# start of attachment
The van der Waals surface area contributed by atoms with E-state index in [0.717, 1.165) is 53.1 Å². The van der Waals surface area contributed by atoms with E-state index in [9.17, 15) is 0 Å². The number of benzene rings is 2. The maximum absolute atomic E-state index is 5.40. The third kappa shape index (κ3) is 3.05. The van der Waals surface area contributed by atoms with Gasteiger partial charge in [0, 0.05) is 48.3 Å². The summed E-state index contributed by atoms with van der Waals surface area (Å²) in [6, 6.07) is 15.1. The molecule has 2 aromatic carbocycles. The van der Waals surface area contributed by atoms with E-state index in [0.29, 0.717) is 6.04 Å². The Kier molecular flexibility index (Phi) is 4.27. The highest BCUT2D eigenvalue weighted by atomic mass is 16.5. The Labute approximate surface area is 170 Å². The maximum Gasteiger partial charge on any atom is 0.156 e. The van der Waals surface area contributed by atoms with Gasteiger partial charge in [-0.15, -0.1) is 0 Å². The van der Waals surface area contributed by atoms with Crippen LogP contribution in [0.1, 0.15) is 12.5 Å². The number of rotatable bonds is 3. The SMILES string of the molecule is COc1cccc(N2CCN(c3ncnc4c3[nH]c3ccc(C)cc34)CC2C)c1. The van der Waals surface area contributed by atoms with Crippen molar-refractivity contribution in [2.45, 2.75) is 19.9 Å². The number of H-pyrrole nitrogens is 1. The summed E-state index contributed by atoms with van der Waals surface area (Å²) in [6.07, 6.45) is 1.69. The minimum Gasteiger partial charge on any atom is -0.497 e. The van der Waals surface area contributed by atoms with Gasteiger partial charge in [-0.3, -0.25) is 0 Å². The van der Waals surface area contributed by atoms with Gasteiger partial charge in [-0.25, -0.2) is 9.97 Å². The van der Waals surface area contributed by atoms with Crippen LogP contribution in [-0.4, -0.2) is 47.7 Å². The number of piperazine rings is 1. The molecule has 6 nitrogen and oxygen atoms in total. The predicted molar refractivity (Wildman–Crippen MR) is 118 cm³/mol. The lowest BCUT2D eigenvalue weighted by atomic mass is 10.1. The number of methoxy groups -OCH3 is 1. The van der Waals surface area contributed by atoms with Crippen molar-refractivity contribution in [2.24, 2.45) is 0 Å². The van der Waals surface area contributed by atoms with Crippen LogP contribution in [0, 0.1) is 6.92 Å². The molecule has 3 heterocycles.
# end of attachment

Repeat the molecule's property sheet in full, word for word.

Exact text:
The van der Waals surface area contributed by atoms with E-state index in [0.717, 1.165) is 53.1 Å². The van der Waals surface area contributed by atoms with E-state index in [9.17, 15) is 0 Å². The number of benzene rings is 2. The maximum absolute atomic E-state index is 5.40. The third kappa shape index (κ3) is 3.05. The van der Waals surface area contributed by atoms with Gasteiger partial charge in [0, 0.05) is 48.3 Å². The summed E-state index contributed by atoms with van der Waals surface area (Å²) in [6, 6.07) is 15.1. The molecule has 2 aromatic carbocycles. The van der Waals surface area contributed by atoms with E-state index in [0.29, 0.717) is 6.04 Å². The Kier molecular flexibility index (Phi) is 4.27. The highest BCUT2D eigenvalue weighted by atomic mass is 16.5. The Labute approximate surface area is 170 Å². The maximum Gasteiger partial charge on any atom is 0.156 e. The van der Waals surface area contributed by atoms with Gasteiger partial charge in [-0.15, -0.1) is 0 Å². The van der Waals surface area contributed by atoms with Crippen LogP contribution in [0.1, 0.15) is 12.5 Å². The number of rotatable bonds is 3. The SMILES string of the molecule is COc1cccc(N2CCN(c3ncnc4c3[nH]c3ccc(C)cc34)CC2C)c1. The van der Waals surface area contributed by atoms with Crippen molar-refractivity contribution in [2.45, 2.75) is 19.9 Å². The number of H-pyrrole nitrogens is 1. The summed E-state index contributed by atoms with van der Waals surface area (Å²) in [6.07, 6.45) is 1.69. The minimum Gasteiger partial charge on any atom is -0.497 e. The van der Waals surface area contributed by atoms with Gasteiger partial charge in [-0.3, -0.25) is 0 Å². The van der Waals surface area contributed by atoms with Gasteiger partial charge in [-0.25, -0.2) is 9.97 Å². The van der Waals surface area contributed by atoms with Crippen LogP contribution in [-0.4, -0.2) is 47.7 Å². The number of piperazine rings is 1. The molecule has 6 nitrogen and oxygen atoms in total. The predicted molar refractivity (Wildman–Crippen MR) is 118 cm³/mol. The lowest BCUT2D eigenvalue weighted by atomic mass is 10.1. The number of methoxy groups -OCH3 is 1. The van der Waals surface area contributed by atoms with Crippen molar-refractivity contribution in [2.24, 2.45) is 0 Å². The van der Waals surface area contributed by atoms with Crippen LogP contribution in [0, 0.1) is 6.92 Å². The molecule has 3 heterocycles.